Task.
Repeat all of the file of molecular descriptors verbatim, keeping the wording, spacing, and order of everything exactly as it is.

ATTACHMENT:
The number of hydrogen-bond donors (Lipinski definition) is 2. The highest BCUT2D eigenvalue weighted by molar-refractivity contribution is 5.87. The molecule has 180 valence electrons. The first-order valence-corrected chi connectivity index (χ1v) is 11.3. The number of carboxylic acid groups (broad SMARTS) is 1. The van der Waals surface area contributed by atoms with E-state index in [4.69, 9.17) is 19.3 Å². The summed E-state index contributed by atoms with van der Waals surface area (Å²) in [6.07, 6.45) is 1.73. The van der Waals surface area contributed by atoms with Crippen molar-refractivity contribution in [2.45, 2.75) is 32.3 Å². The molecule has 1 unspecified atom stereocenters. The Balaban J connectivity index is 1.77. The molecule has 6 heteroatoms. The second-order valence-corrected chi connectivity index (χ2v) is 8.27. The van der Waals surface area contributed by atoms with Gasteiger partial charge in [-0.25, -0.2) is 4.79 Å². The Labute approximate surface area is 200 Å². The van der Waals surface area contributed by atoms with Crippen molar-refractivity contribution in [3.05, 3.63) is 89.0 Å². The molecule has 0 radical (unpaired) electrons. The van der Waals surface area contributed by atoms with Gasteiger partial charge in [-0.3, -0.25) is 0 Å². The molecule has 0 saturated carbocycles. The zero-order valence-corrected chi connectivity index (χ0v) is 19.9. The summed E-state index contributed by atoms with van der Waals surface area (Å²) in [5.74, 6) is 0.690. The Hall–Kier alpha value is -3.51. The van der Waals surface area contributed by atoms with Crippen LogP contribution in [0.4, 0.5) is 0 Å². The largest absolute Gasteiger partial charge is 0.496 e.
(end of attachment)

The number of hydrogen-bond donors (Lipinski definition) is 2. The highest BCUT2D eigenvalue weighted by molar-refractivity contribution is 5.87. The molecule has 180 valence electrons. The first-order valence-corrected chi connectivity index (χ1v) is 11.3. The number of carboxylic acid groups (broad SMARTS) is 1. The van der Waals surface area contributed by atoms with E-state index in [4.69, 9.17) is 19.3 Å². The summed E-state index contributed by atoms with van der Waals surface area (Å²) in [6.07, 6.45) is 1.73. The van der Waals surface area contributed by atoms with Crippen molar-refractivity contribution in [2.45, 2.75) is 32.3 Å². The molecule has 1 unspecified atom stereocenters. The Balaban J connectivity index is 1.77. The molecule has 6 heteroatoms. The second-order valence-corrected chi connectivity index (χ2v) is 8.27. The van der Waals surface area contributed by atoms with Gasteiger partial charge in [-0.25, -0.2) is 4.79 Å². The Labute approximate surface area is 200 Å². The van der Waals surface area contributed by atoms with Crippen molar-refractivity contribution in [3.05, 3.63) is 89.0 Å². The molecule has 0 radical (unpaired) electrons. The van der Waals surface area contributed by atoms with Gasteiger partial charge in [-0.3, -0.25) is 0 Å². The molecule has 0 saturated carbocycles. The zero-order valence-corrected chi connectivity index (χ0v) is 19.9. The summed E-state index contributed by atoms with van der Waals surface area (Å²) in [5.74, 6) is 0.690. The Hall–Kier alpha value is -3.51. The van der Waals surface area contributed by atoms with Crippen LogP contribution in [0.4, 0.5) is 0 Å². The largest absolute Gasteiger partial charge is 0.496 e.